Without a doubt, being a designer means being an artist but sometimes even the most talented and well known people of art need new inspiration that could bring them some motivation for the new masterpieces. That is why today I’m going to tell you about 10 different people that had an undeniable influence on the history of design. Needles to say, there are many various kinds of design: graphic design, web design, design for covers of books, firms of albums… Still, bright ideas and simplicity are the things that unite everything! Thus, I hope that this post about the most iconic people will inspire you or even help you to create something fantastic.
Let’s start from Rob Janoff! Wondering why one have to know about this guy? Actually, Rob created something you can see every single day… Yep, he is the designer of Apple logo! What is more, it took only two weeks for Janoff to do the most famous image for today’s world. Needless to say, the logo has been tweaked since its first appearance in 1977 (at ad agency, called Regis McKenna) but the image still has its most remarkable features. I mean, longevity and, of course, simplicity. Many years ago Rob said that having the idea of such an unusual logo as an apple with a bite taken out of it was pretty logical. Rob called it a real no-brainer and added: “If you have a computer named after a piece of fruit, maybe the image should look like the fruit? So I sat for a couple of weeks and drew silhouettes of apples.” Sounds more than simple, doesn’t it? I have always thought that the most fashionable things are the simple ones, so here we can see the gorgeous results of such strategy. What else is interesting about the Apple logo? Well, take a look at the next Rob’s quote: “Bite is also a computer term. Wow, that was a happy accident. At that point I thought ‘this is going to have a wink and a nod with it, and give it personality”. Obviously, Janoff is talking about bytes but what a cool play of words and associations!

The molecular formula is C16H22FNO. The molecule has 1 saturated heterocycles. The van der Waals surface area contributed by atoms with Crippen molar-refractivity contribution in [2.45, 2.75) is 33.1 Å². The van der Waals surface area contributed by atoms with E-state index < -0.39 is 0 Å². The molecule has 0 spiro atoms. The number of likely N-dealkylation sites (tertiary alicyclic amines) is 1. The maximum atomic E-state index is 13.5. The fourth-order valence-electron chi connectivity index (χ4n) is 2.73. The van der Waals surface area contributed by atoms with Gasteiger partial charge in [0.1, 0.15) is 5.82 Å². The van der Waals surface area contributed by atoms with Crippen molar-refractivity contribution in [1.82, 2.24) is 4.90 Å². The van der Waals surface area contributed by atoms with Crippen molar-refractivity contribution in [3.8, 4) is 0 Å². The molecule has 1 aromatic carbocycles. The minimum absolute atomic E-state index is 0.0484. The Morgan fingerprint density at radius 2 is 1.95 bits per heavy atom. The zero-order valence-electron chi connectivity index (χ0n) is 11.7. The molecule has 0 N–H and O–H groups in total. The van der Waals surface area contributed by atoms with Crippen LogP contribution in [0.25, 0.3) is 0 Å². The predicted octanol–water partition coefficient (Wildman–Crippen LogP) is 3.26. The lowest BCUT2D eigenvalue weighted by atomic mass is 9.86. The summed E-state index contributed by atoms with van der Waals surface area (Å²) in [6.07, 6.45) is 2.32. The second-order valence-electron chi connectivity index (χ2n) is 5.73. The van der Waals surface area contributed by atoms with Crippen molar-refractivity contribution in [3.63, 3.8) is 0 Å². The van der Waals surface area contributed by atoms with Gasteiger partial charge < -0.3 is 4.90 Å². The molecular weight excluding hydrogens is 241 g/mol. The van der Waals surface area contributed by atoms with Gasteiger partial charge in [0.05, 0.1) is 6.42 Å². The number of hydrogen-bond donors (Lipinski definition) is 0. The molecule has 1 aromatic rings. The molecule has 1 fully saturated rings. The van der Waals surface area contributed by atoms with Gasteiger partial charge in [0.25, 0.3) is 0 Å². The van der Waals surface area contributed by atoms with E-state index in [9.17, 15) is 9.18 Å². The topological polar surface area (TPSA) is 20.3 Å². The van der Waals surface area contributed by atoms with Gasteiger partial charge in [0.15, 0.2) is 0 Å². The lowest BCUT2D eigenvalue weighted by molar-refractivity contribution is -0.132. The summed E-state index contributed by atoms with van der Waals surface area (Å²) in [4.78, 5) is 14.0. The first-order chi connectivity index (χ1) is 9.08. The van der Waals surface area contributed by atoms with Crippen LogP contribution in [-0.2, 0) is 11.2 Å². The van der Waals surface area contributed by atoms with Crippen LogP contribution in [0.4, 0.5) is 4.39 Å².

So, here you can see the first official variant of Apple logo that is similar to the current one. I think one may be surprised by these bright colored stripes, if they have never read about the history of the company before. To make things easier, keep in mind that Apple was the first colored pc, which, by the way, was created in old good 70s. Here is what Rob says about the first variant of the logo: “The big deal about the Apple II was that it was the only computer that reproduced color images on the monitor, and it was the only computer that you could plug into your home color TV. Also, a lot of it had to do with the aesthetic origins of both Steve [Jobs] and I, which was a kind of hippy aesthetic and The Beatles and Yellow Submarine.”